At the time of the shooting, Alexis was working for The Experts, a subcontractor of HP Enterprise Services that was contracted to "refresh equipment used on the Navy Marine Corps Intranet network," according to a statement released by the company.
Alexis, who had Department of Defense security clearance, worked from September 2012 through January refreshing computer systems in Japan, said Thomas E. Hoshko, the CEO of The Experts.
His security clearance was renewed in July to carry out the same type of contract work at the Navy Yard, Hoshko said.
Alexis returned to work with The Experts that same month, he said. He worked at facilities in Rhode Island, North Carolina and Virginia for weeks at a time upgrading computer systems, Hoshko said.
No one reported having any problems with him during those assignments, the chief executive said.
Alexis began working at the Navy Yard last week, though it was unclear whether he had actually begun working or was still securing his base clearance, Hoshko said.
Alexis served as a full-time Navy reservist between 2007 and 2011, according to military records. He achieved the rank of aviation electrician's mate 3rd class, working on aircraft electrical systems, the records show.
From February 2001 until February 2003, he worked for the Borough of Manhattan Community College as a college assistant in the administrative computing office, according to spokesman Barry Rosen.
Barry Williams, who was Alexis' supervisor there, said the suspect become easily frustrated over small things and could hold a grudge, but that he never saw him get violent.
Alexis, who managed switches and networking in the office, was a better than average worker, Williams said.
While the FBI are urging anyone with information about Alexis to come forward, investigators are focusing on reported incidents, including police run-ins, that portray a man with increasingly violent tendencies.
There were no indications that Alexis had any ideological differences with the Navy or any disagreements with anyone at the Navy Yard, according to a U.S. law enforcement official with knowledge of the investigation.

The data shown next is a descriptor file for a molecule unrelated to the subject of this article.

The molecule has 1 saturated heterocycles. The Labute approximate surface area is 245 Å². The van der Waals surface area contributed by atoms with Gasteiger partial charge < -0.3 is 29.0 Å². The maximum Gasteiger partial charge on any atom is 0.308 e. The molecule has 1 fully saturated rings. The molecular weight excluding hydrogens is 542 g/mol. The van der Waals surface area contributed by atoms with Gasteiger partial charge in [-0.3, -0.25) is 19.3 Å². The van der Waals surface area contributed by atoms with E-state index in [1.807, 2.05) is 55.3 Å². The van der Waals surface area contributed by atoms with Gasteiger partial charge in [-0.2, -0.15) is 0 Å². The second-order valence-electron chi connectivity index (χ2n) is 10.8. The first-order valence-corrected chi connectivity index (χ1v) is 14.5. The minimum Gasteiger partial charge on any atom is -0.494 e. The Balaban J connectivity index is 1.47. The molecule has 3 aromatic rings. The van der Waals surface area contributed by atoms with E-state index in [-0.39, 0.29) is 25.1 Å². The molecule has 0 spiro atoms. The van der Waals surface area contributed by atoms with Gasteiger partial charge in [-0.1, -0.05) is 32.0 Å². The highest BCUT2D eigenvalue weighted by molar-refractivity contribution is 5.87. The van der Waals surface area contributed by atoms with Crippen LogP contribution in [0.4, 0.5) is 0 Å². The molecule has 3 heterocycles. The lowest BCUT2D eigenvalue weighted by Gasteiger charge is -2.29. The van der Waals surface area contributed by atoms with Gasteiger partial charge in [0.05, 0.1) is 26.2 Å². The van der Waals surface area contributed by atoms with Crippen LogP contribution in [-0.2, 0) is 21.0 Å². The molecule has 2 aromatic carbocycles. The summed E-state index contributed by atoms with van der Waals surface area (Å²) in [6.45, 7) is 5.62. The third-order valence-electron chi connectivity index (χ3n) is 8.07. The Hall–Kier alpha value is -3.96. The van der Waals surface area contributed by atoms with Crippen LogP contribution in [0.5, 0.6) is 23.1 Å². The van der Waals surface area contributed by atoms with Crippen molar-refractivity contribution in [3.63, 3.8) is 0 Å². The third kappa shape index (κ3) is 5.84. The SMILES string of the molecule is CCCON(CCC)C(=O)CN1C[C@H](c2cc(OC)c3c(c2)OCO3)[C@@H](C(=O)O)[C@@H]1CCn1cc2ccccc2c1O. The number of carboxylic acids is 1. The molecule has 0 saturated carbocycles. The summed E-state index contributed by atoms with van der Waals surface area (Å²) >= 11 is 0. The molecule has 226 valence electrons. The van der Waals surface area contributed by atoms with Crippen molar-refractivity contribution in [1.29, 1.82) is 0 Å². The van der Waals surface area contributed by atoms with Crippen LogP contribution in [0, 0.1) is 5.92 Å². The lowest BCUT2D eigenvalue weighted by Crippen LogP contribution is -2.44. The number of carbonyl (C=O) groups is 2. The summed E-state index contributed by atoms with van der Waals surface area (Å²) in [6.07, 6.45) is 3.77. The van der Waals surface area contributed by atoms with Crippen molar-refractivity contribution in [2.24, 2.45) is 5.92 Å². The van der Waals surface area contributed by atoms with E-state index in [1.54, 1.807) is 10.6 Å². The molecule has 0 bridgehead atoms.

Alexis' family reeled at the news that he is believed to be the man behind the killings.
"What I do know is he wasn't that type of person," Anthony Little, who identified himself as Alexis' brother-in-law, told reporters outside his home in the Brooklyn borough of New York City. "I didn't really hear anything that would make me feel, as a newcomer to the family, that somebody should be watching him."
He said the family's initial reaction was "very distraught, very stressed out, tears."
"You know, they didn't see it coming," said Little, who is married to Alexis' sister Naomi. "Their hearts are going out more to the victims and the people that got hurt because, you know, there's more lives lost and we don't need that right now. We really don't."
Melinda Downs, a friend of Alexis', said she spoke to him a week ago and he gave no indication of what was to come.
"It is like Dr. Jekyll and Mr. Hyde. Who was this guy?" she asked.
Downs described Alexis as intellectual.
"His mind was sound. He could hold conversations with the best of us," she said. "If he did (hear voices), he hid it very well."
She said Alexis had good relationship with his family, but a tough one with his father.
"You ask yourself, you go from denial, to reality, to fear, to blame. Is there something I could have done? ... Is there some type of behavior that I ignored or didn't see. That I could have prevented this. But there is no answers," Downs said.
Alexis appeared to have had sporadic run-ins with the law, dating back to at least 2004, when he was arrested in Seattle, accused of shooting out the tires of a man's truck in an anger-fueled "blackout," according to a Seattle Police Department report.